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There has been much talk recently of Pope Francis perhaps being the Pope who will allow women to become priests. The standard arguments against this idea, put forth by traditional Catholics for decades, can easily be dismissed by the proponents of this much disputed change. After all, those pushing this change have also had decades to develop their side of the debate.
Equality: Women should be allowed to minister and shepherd, as they do in other Christian denominations. The Church is holding women back and discriminating against them. (Not true – the Church considers the role of women to be different than that of men. )
Progress: The Church “must” update their “rules” according to modern culture. Christ was born into a time when women were not considered as equals, but we do, so the fact that He chose only men as Apostles, is irrelevant. (Not irrelevant – Of all cultures throughout history, God chose that time & place of His Incarnation, and did break many taboos considering women during His life on earth.)
Tradition – Shmadition: The Catechism of the Catholic Church can be changed as the Pope deems it so. (Not true. The Pope cannot make this change.)

And so the argument continues. May I offer another point of view?

God is omnipotent and all powerful. Can we truly wrap our heads around that? Jesus, the Son of God, came to earth as man in a place and time of God’s choosing. Yes, it was a patriarchal society. He, God, personally chose those 12 men to be apostles. Even Judas was called to his vital role in the redemption. Priests, religious brothers & nuns are also called to their vocation by God. God chooses them to their calling and they accept it of their own free will, sometimes after years of refusal. Not all people who attempt religious vocations take their final vows. For some, God has chosen a different path. But what kind of Catholics were these people before they entered religious life?

Did they go to Mass and confession regularly? Did they seek a deeper relationship with the God the Father, Jesus Christ and the Holy Spirit? Did they serve their community through parish outreach? Did they participate in the liturgy as Eucharistic ministers or as ushers, or in the music ministry? They certainly must have a personal relationship with God if they choose to make their life’s work in service to Him. They accepted God’s plan for them. Once you really accept Christ’s death and resurrection and relinquish control of your life to your heavenly Father, your eyes are opened. If you give yourself to God, if you accept that all you have, and are, and ever will be is a gift from Him. You want to follow His Church, because He built it. You accept the Pope as your shepherd and accept the constraints the Church puts forth, through Faith in Him. You trust that God’s Will will be done. And you accept God’s plan for you. I don’t think any Catholic who puts their trust in God this fervently, is a lobbyist for drastic changes.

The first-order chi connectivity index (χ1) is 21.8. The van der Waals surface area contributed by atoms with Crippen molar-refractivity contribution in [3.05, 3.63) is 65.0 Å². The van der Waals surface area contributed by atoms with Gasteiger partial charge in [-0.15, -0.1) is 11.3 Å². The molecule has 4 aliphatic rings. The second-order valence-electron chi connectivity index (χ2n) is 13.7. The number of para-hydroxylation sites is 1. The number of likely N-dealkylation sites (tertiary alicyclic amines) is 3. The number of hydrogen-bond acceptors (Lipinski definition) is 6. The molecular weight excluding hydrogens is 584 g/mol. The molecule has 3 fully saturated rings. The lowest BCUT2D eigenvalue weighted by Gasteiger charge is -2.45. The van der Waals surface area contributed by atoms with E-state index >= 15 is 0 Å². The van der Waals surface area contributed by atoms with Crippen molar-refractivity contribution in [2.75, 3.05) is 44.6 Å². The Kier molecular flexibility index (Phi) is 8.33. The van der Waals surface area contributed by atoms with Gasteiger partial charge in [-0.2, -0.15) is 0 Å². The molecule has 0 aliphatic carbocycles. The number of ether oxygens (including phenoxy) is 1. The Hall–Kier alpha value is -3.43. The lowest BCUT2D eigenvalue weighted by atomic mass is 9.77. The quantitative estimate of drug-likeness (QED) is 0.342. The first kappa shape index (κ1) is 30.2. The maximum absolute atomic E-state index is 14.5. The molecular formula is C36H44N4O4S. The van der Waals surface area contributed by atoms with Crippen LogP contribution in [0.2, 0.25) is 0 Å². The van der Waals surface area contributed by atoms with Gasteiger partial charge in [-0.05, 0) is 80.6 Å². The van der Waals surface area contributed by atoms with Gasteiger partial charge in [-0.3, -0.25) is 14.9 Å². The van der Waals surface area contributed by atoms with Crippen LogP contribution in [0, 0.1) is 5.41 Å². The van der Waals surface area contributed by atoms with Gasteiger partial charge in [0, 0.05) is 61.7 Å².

So the question remains…who is calling for female priests? Well, if we’ve eliminated those who trust in the teachings of the Church…then, what is left are those who…don’t. And those who don’t have that trust, are not invested in their faith. If you believe that the Church should bow to the culture, I challenge you to get more involved in your Faith. “Catholic” isn’t just a box where you mark the “x”, it’s a way of everyday life. As author and Catholic convert Karen Edmiston once put it, we should be viewing life through our Catholic goggles. It should shade everything. It’s going to Mass and going to confession regularly. It’s being active in the parish and giving of your time and talent. It’s participating in the liturgy and teaching Catholic education for youth or adults or teaching baptism classes or marriage prep classes. It’s making sandwiches for the truck that goes out daily to give food to the homeless or riding on that truck. It’s attending Bible study or the numerous faith-based seminars, where we can learn more about the Sacraments, the very Early Church & saints.

If you aren’t yearning to learn more about the Faith, your faith is stagnant. You should want to learn more about Catholicism. Fr. Robert Barron draws the correlation to a famous athlete: When he was young, Michael Jordan practiced basketball. He did drills, and he conditioned his mind and body for a high level of athleticism. He sacrificed other activities to play and to practice basketball. He was dedicated. We all know how that worked out for him. To become a better Catholic or a dedicated disciple of Christ, you must practice and strive to be better. When you give yourself to God and trust that He is really in charge, little by little, your eyes will be opened.